This renovated home pays homage to its past life as a Girl Scouts lodge

Although they’re no strangers to the great outdoors, Jeremy and Simona Ebner didn’t set out to buy a campground for a home.
open kitchen space with an island
Photo by Nikki Hansen

Although they’re no strangers to the great outdoors, Jeremy and Simona Ebner didn’t set out to buy a campground for a home. The couple met while attending the University of Wisconsin–Madison and moved to Milwaukee, where they lived in a high-rise apartment for six years. “We loved living there,” recalls Simona Ebner, “but we wanted some acreage.”

They had been looking for more space to spread out and perhaps something with side-gig potential. “The campground was listed as a commercial property,” Jeremy Ebner explains. “So we didn’t really know it was there, but Simona drove by it one day. It had been on the market for four or five years and was starting to get run down. We had been looking for an investment and a home.”

Simona and Jeremy Ebner sitting and standing on the deck

Simona and Jeremy Ebner renovated a former Girls Scouts lodge in East Troy. What once housed happy campers is now the Ebners’ modern farmhouse residence decorated with vintage touches that are a reminder of its past life. Photo by Nikki Hansen

The property had belonged to the Girl Scouts of Wisconsin Badgerland from 1967 until 2019. When the couple finally got the chance to see it for themselves, they experienced an “aha” moment. “How many times in life are you going to have the chance to buy a decommissioned campground?” Jeremy Ebner says with a laugh. “So, we thought, ‘What if we fix up the lodge and live in it and combine our two goals?’ ”

The lodge had solid bones but needed some TLC. But the campground could work as an income project the couple enjoyed on the side, carrying on the space’s rich history, but with a new twist. “We moved into the lodge in June 2019 and we started on the renovations right away,” Jeremy Ebner says. “It’s a fairly open-concept floor plan. The main room is where the Girl Scouts would lay out their cots, and they would all sleep inside here.” That was a little too “open” for master bedroom purposes, so the couple relocated the original kitchen and turned that room into their new, more private master bedroom.

Overall, much of the space was lodge-like, meant to house happy campers. “The lodge had big restrooms with six toilet stalls in it, a nurse’s office and a cafeteria. We cut the big bathroom in half, making it two full bathrooms — one for guests, one for ourselves. There were a few storage rooms that became bedrooms. It’s been a really fun project,” Jeremy Ebner says. They painted the inside a welcoming white to brighten up the space and warm up the concrete floors. “We kept the original fireplace,” says Simona Ebner, “and we centered everything around that to keep a warm ambiance.”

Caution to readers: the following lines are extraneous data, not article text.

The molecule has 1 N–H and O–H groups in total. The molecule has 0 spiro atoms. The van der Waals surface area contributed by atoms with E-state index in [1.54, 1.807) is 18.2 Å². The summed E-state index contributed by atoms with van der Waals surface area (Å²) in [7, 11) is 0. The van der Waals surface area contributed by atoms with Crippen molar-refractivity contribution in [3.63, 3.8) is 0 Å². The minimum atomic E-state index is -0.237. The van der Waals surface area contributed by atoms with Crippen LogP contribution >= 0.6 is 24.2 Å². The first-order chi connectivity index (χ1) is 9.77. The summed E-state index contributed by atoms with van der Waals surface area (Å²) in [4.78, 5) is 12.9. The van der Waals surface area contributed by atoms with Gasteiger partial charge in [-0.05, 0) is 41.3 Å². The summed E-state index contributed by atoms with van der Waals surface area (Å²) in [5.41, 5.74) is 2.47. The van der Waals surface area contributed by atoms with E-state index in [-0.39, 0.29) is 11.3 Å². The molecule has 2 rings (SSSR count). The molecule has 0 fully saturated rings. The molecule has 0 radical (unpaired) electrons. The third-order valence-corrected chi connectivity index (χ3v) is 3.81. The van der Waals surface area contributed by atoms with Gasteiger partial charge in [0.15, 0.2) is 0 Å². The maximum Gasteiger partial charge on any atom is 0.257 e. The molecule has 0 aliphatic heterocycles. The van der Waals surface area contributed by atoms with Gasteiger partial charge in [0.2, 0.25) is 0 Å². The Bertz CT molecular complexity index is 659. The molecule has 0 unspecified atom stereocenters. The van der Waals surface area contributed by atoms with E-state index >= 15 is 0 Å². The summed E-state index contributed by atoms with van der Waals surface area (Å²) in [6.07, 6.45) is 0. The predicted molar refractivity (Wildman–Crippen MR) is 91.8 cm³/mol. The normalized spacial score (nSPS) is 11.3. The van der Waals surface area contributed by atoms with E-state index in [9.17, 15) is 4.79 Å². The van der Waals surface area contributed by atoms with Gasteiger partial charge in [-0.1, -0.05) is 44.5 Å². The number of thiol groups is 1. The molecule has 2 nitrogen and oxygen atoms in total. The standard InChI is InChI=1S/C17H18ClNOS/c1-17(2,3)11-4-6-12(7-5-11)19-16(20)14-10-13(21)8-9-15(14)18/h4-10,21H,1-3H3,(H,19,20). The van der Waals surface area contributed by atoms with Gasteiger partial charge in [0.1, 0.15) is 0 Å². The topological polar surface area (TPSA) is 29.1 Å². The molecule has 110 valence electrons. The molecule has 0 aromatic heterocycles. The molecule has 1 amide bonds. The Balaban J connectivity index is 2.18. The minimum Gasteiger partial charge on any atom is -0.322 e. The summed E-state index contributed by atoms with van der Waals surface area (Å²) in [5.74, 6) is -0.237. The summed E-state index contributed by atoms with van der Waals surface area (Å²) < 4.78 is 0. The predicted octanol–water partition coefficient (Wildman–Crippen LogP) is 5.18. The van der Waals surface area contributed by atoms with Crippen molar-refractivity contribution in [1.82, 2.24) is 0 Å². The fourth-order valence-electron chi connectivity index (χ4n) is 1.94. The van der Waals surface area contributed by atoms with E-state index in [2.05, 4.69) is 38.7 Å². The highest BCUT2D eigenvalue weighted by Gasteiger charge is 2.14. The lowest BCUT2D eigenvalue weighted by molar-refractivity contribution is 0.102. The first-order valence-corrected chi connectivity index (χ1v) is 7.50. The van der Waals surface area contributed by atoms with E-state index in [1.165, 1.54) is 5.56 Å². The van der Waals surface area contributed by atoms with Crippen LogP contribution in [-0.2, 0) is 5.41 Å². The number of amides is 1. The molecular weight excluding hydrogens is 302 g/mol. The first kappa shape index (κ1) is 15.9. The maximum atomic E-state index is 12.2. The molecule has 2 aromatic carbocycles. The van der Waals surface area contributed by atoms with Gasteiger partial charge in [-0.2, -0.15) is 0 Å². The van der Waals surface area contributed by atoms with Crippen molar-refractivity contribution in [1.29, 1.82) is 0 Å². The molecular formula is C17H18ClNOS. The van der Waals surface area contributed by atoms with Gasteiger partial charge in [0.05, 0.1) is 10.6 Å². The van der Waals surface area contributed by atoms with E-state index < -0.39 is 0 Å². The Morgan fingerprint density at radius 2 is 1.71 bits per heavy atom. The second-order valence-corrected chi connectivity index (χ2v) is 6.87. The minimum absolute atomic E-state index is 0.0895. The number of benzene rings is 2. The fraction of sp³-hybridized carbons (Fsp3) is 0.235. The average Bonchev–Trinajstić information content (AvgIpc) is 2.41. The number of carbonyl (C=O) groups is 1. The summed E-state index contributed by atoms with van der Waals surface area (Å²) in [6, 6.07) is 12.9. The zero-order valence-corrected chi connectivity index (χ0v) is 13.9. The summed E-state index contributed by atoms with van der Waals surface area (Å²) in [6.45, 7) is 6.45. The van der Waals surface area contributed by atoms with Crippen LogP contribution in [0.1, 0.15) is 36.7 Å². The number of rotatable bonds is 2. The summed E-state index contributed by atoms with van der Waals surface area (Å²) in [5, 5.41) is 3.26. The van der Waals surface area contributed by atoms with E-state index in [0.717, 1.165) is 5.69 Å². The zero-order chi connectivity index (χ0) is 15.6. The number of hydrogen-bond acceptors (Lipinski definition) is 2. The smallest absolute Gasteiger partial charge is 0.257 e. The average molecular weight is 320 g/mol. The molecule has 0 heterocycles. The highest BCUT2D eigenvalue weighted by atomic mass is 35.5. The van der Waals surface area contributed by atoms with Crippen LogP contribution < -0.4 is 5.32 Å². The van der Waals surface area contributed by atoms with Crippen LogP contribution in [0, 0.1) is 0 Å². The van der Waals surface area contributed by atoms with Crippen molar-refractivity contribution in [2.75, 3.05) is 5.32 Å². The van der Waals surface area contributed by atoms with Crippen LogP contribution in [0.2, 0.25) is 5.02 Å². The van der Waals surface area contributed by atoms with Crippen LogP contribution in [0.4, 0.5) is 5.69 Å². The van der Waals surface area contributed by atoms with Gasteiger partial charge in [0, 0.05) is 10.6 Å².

The couple loved the openness and communal vibe of the lodge’s kitchen, which lent itself well to upgrades. Throughout the lodge, they tried to preserve some of the history while updating to a more modern farmhouse style. The shiplap wall panels were original to the space but received a bright refresh with paint. Shiplap may be on trend now, but it is also a classic style made more so when adorned with 100-year-old cast-iron skillets and traditional tools highlighting the lodge’s more rustic undertones.

Likewise, design meets function in the kitchen’s open shelving, made from beams salvaged from a demolished Milwaukee business. “I tried to save as much as I could,” says Jeremy Ebner. The wood countertops were stained to match. “Jeremy has great vision of seeing the diamond in the rough, but when we first saw the lodge, I thought, ‘How are we going to live here?’ ” Simona Ebner says. Now, the couple likes to host friends and family in their updated home.

inside of the home with a big fireplace with wood stacked

Photo by Nikki Hansen

“Right after we closed, we came into the lodge and found a note from a Girl Scout that used to stay there, and it said, ‘Please treat this place with kindness and respect. We made many memories here.’ And that is what we did,” says Simona Ebner. “We honored this place by enhancing it and really keeping the history.”

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